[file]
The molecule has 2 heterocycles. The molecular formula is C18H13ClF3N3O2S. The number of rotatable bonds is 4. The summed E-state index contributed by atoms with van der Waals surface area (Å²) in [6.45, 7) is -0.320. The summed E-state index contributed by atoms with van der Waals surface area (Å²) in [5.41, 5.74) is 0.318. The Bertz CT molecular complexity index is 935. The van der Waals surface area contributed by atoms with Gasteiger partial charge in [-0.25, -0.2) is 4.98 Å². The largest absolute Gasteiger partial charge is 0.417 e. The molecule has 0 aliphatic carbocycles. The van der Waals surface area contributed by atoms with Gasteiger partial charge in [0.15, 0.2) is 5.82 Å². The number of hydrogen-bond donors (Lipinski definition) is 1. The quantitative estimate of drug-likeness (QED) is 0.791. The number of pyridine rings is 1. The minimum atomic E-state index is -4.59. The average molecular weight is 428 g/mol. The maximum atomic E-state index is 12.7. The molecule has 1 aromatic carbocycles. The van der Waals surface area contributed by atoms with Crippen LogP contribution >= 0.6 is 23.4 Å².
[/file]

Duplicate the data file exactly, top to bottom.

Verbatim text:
The molecule has 2 heterocycles. The molecular formula is C18H13ClF3N3O2S. The number of rotatable bonds is 4. The summed E-state index contributed by atoms with van der Waals surface area (Å²) in [6.45, 7) is -0.320. The summed E-state index contributed by atoms with van der Waals surface area (Å²) in [5.41, 5.74) is 0.318. The Bertz CT molecular complexity index is 935. The van der Waals surface area contributed by atoms with Gasteiger partial charge in [-0.25, -0.2) is 4.98 Å². The largest absolute Gasteiger partial charge is 0.417 e. The molecule has 0 aliphatic carbocycles. The van der Waals surface area contributed by atoms with Gasteiger partial charge in [0.15, 0.2) is 5.82 Å². The number of hydrogen-bond donors (Lipinski definition) is 1. The quantitative estimate of drug-likeness (QED) is 0.791. The number of pyridine rings is 1. The minimum atomic E-state index is -4.59. The average molecular weight is 428 g/mol. The maximum atomic E-state index is 12.7. The molecule has 1 aromatic carbocycles. The van der Waals surface area contributed by atoms with Crippen LogP contribution >= 0.6 is 23.4 Å².